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Tywin Manderly

UK Politics: Unboldy Go There Where No Country Has Gone Before

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45 minutes ago, Tywin Manderly said:

What would it take for the UK to rejoin the EU? 

Probably a disastrous economic crash

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5 minutes ago, Maltaran said:

Probably a disastrous economic crash



Yeah, leaving the EU will inevitabely eventually lead to rejoining it. 

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4 hours ago, Maltaran said:

Probably a disastrous economic crash

That's what you guys are praying for, right?

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8 hours ago, Tywin Manderly said:

What would it take for the UK to rejoin the EU? 

about 15-20 years - assuming the EU will still have us

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People rarely go back on such decisions.

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19 minutes ago, SeanF said:

People rarely go back on such decisions.

If you can leave for no sound reason, you can rejoin if there is a pressing economic requirement to do so (assuming they will have us). 

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3 hours ago, Platypus Rex said:

That's what you guys are praying for, right?

Why would you say that? We think its inevitable, but nobody actively wants to be fucked. 

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31 minutes ago, BigFatCoward said:

Why would you say that? We think its inevitable, but nobody actively wants to be fucked. 

It's the only way they've got left to paint remainers as the bad guys.

It's completely wrong headed, but there you go

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I assume once the ramifications of Brexit get ugly there will be a slow drip to a pro-EU movement.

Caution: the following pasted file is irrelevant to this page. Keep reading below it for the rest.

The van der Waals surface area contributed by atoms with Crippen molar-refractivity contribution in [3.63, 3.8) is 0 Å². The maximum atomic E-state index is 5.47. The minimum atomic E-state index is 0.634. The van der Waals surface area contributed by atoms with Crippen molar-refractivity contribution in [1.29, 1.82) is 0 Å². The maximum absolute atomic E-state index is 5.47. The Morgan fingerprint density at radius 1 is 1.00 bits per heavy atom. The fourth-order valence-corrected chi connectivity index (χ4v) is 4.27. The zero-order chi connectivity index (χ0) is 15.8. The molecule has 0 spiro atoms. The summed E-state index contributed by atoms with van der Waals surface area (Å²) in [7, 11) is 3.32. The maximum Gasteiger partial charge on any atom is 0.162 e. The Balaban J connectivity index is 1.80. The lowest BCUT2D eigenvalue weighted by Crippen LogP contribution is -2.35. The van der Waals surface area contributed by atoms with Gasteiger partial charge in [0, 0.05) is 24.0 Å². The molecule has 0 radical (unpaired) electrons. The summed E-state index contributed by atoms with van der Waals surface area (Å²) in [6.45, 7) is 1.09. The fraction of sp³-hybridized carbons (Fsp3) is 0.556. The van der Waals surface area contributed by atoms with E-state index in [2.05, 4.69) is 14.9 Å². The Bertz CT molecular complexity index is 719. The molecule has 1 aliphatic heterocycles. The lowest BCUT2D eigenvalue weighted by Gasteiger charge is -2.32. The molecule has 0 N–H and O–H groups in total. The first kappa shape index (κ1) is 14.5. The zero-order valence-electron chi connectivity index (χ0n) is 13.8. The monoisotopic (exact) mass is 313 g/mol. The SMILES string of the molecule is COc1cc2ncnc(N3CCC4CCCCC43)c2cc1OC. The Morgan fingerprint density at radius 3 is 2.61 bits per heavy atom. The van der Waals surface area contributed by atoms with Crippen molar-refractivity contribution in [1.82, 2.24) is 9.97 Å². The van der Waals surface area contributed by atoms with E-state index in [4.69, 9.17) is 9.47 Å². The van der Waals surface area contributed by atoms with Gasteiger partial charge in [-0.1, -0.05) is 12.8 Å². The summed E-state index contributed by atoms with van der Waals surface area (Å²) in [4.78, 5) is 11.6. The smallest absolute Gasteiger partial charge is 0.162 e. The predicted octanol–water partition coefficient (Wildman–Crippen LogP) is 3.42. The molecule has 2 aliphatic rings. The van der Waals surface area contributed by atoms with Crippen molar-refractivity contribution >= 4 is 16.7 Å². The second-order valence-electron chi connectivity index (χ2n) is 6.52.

Of course, having done Brexit in the first place, I can't imagine they'll get concessions like the pound again.

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Once everyone realises the sky hasn’t fallen in I doubt there will be much chatter about it.

Also who knows what form the EU will take in the future. Everyone recognises that it needs a big reform, but the general direction of travel is only going to be closer integration. I would consider rejoining a reformed, looser version of the EU, but certainly can’t see that happening.

The Euro is going to be a massive issue for them for the next few years and they will need to make changes to make that work. Another crash could kill it off and that would really put the cat amongst the pigeons.

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1 hour ago, BigFatCoward said:

If you can leave for no sound reason, you can rejoin if there is a pressing economic requirement to do so (assuming they will have us). 

Inertia is a very powerful force.  With hindsight, one can see that eurosceptics got quite lucky.  The big step changes in making leave possible were firstly, the ERM fiasco.  That killed off any realistic prospect that we would join the single currency.  And, secondly, the financial crash of 2008-09, which discredited the status quo.  Had we joined the Euro, Brexit would have been effectively impossible, and people will usually tolerate the status quo, even if they don't like it much.

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32 minutes ago, SeanF said:

Inertia is a very powerful force.  With hindsight, one can see that eurosceptics got quite lucky.  The big step changes in making leave possible were firstly, the ERM fiasco.  That killed off any realistic prospect that we would join the single currency.  And, secondly, the financial crash of 2008-09, which discredited the status quo.  Had we joined the Euro, Brexit would have been effectively impossible, and people will usually tolerate the status quo, even if they don't like it much.